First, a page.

A small altar-bell was found when the earth was removed from the outside. The removal of the flooring under the minstrels’ gallery at the west end of the church revealed the three memorial slabs to the Blaker family, now against the west wall of the nave.
Mozely memorial 1878
Unlike some Victorian church restorations which amounted to almost a total rebuilding, those who laboured at Old Shoreham retained the best of the surviving original features resulting in the church we see today. With a Saxon nave, a Norman crossing tower and transepts with rich carving, a chancel dating from 1300, and Victorian vestries and stained glass, the building preserves a memory of those who lived around it for a thousand years.
The 20th century has been called the “fastest moving century of all”. On New Year’s Day 1900, the British were still Victorians. New Year’s Eve 1999 saw a very different world while the country celebrated the Millennium with Queen Elizabeth II and Prime Minister Tony Blair at the Dome.
It had been a century in which unprecedented advances in medicine, travel, mass communication and increasing social equality transformed the lives of ordinary people. It also saw the terror of two World Wars, the development of the nuclear bomb, the discovery of penicillin and the exploration of space.
Yet earlier generations would still recognise St Nicolas’ Church. It has remained little changed by these world events. The war graves outside and the war memorial tablet inside the church bear silent witness to the devastating impact of war on the lives of ordinary Shoreham folk.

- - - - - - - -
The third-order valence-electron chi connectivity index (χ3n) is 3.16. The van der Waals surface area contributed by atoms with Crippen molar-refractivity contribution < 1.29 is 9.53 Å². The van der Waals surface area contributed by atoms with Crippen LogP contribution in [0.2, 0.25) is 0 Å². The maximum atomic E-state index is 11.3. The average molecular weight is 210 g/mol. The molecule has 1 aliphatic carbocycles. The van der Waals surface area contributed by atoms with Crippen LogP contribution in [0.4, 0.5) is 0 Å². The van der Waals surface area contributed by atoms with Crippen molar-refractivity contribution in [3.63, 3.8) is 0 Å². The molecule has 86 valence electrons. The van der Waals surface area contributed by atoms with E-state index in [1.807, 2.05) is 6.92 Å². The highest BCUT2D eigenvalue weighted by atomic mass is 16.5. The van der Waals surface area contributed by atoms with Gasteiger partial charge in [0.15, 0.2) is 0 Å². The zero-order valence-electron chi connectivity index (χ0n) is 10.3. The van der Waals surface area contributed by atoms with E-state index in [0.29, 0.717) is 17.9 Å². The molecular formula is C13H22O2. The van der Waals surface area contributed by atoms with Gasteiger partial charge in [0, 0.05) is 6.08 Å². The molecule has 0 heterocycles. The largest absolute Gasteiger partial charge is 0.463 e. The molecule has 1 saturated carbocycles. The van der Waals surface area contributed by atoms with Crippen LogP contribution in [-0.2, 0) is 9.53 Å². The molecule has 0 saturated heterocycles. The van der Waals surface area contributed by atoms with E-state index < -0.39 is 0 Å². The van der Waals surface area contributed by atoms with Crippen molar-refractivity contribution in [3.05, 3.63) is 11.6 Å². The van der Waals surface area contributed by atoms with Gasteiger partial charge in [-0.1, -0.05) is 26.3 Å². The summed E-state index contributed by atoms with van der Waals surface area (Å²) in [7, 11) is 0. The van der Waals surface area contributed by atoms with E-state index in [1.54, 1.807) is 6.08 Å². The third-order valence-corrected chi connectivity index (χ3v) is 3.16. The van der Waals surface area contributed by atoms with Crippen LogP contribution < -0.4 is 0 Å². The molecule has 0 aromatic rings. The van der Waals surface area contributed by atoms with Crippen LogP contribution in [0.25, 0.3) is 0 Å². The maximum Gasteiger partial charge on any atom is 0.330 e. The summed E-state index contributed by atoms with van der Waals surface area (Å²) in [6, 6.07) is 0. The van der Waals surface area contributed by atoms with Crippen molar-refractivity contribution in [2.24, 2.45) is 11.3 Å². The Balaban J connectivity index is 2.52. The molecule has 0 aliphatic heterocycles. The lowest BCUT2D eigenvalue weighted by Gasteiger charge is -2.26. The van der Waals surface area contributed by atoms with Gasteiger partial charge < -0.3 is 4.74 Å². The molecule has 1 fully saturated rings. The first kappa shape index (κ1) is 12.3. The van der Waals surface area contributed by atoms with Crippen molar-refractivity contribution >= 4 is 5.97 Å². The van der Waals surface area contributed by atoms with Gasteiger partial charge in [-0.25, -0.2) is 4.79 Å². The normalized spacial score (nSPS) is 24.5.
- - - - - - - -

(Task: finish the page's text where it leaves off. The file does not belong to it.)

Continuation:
For over a thousand years, through the ages, battles and outside events have had their impact on St Nicolas’ Church. But the most fundamental change to this church in the 20th century was that it changed from being a country church with a farm next door, sheep and horses in the lanes outside, and surrounding fields – part of the changing seasons – to being a town church, surrounded by housing and ‘urban sprawl’, with cars parked along the lanes. Fortunately for us, campaigners in the 1960s prevented a proposed plan to put a new four-lane (A27) highway along the line of St Nicolas’ Lane. But, sadly, the great barn and many farm buildings were demolished and lost forever.
Throughout the century the parishioners of St Nicolas’ continued to care for the fabric of the church. In 1928 a new roof was built. Many years later the Millennium was commemorated with a new stained-glass window in the nave. In 2003 a new vestry extension was built with a kitchen, lavatory, disabled access and vicar’s vestry, made possible by a generous bequest by the late Betty Geeves who sang in the church choir for many years.
We hope that we will be able to continue to care for and maintain this beautiful church so that future generations will be able to enjoy its beauty and tranquillity. St Nicolas’ Church stands as a witness to the faith in God of generations of Shoreham people through the ages.
“Persisted, linked, through lengths and breadths
Of time. Snow fell, undated. Light
Each summer thronged the glass. A bright
Litter of birdcalls strewed the same
Bone-riddled ground. And up the paths
The endless altered people came...”
From ‘An Arundel Tomb’ by PHILIP LARKIN